It must have been bitter gall to Brough to have to accept defeat by an upstart like Railton (Reid Railton, incidentally, had little to do with the cars which bore his name, apart to approve them and allow his name to be used on them) but, as has already been stated, Brough's advertising copy put on a brave front. Early in 1936, Brough announced his "additional" (ie only) range which consisted of two versions of the "dual purpose car" which could be yours for £665 for the basic version or £755 for a supercharged variant which perhaps found no takers, certainly none survive. There was the De Luxe Saloon (offered with only the standard engine) at £695 and since only three are known to survive, it seems likely that very few were made. Finally there was the Alpine Grand Sports (a name also used for a motorcycle model) which was a stripped-down, supercharged, four-seater which was claimed to do 110 mph and 0-60 mph in under 10 sec and which cost £845. While the acceleration claim was independently verified, when the works tester, Ron Storey, attempted a 100 mph lap at Brooklands, he was unable to better 98 mph, so the claimed 110 mph looks a little dubious. Each of the three Alpine Grand Sports made was tuned under the personal supervision of Freddie Dixon, or so the advertisements claimed. One only is thought to survive, and that is in poor condition.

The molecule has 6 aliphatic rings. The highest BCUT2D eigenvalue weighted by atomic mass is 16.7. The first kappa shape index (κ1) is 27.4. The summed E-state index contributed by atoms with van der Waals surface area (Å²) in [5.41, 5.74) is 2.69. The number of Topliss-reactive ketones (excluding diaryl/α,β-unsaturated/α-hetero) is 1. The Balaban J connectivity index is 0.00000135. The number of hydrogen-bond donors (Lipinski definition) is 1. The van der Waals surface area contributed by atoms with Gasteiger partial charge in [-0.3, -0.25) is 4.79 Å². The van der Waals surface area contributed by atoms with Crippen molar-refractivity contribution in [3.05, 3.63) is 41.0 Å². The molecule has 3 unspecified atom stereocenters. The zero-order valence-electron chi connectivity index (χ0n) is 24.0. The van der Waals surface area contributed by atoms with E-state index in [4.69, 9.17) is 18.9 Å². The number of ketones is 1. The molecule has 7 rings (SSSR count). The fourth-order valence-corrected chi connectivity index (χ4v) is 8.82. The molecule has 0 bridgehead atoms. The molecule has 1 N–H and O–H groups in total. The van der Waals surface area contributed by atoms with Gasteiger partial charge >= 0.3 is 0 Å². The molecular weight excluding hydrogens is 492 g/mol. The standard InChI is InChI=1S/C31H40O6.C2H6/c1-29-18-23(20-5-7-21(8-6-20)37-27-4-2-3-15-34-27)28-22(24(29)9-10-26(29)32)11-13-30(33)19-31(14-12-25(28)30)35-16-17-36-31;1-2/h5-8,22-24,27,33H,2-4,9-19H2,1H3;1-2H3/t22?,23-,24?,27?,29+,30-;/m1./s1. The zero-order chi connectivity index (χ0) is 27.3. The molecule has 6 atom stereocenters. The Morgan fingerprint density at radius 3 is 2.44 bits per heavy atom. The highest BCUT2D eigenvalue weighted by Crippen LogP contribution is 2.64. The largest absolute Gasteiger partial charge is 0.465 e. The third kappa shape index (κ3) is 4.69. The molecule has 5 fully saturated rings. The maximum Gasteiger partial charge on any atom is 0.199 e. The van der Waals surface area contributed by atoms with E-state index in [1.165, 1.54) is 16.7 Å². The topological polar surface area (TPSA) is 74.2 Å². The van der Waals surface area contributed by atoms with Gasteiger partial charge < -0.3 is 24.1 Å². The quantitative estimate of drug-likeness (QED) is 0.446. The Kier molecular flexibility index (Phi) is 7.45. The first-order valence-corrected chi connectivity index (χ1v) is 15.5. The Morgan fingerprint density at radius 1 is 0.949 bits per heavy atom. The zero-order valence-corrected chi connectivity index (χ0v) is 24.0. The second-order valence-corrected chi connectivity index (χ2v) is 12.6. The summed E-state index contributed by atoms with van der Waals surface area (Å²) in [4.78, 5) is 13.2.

Although Brough is reported to have said that he believed that the 6-cylinder car could be developed to be the equal of the 8cylinder Railtons, he certainly did not do so, even though the Alpine Grand Sports model seemed to be promising. Production plummeted to less than half the rate he'd enjoyed when allowed the use of the Hudson eight, probably 50-60 cars over a three-year period.